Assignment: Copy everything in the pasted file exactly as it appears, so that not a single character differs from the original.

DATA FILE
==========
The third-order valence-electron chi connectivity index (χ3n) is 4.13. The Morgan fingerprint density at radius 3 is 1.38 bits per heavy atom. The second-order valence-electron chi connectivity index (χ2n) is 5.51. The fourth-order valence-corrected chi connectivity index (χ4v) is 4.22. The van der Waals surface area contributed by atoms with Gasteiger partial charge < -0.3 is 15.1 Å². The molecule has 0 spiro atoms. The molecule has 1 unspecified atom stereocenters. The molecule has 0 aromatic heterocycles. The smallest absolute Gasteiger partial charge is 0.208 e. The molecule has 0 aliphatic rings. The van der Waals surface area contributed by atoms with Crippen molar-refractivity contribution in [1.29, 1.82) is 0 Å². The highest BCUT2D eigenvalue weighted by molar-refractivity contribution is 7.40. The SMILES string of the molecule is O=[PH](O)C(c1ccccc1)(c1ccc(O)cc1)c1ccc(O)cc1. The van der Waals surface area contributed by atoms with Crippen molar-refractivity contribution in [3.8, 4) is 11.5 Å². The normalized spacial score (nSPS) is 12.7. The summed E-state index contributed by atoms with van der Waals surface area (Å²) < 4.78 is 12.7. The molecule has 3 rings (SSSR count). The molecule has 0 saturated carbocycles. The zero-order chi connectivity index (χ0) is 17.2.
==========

The third-order valence-electron chi connectivity index (χ3n) is 4.13. The Morgan fingerprint density at radius 3 is 1.38 bits per heavy atom. The second-order valence-electron chi connectivity index (χ2n) is 5.51. The fourth-order valence-corrected chi connectivity index (χ4v) is 4.22. The van der Waals surface area contributed by atoms with Gasteiger partial charge < -0.3 is 15.1 Å². The molecule has 0 spiro atoms. The molecule has 1 unspecified atom stereocenters. The molecule has 0 aromatic heterocycles. The smallest absolute Gasteiger partial charge is 0.208 e. The molecule has 0 aliphatic rings. The van der Waals surface area contributed by atoms with Crippen molar-refractivity contribution in [1.29, 1.82) is 0 Å². The highest BCUT2D eigenvalue weighted by molar-refractivity contribution is 7.40. The SMILES string of the molecule is O=[PH](O)C(c1ccccc1)(c1ccc(O)cc1)c1ccc(O)cc1. The van der Waals surface area contributed by atoms with Crippen molar-refractivity contribution in [3.8, 4) is 11.5 Å². The normalized spacial score (nSPS) is 12.7. The summed E-state index contributed by atoms with van der Waals surface area (Å²) < 4.78 is 12.7. The molecule has 3 rings (SSSR count). The molecule has 0 saturated carbocycles. The zero-order chi connectivity index (χ0) is 17.2.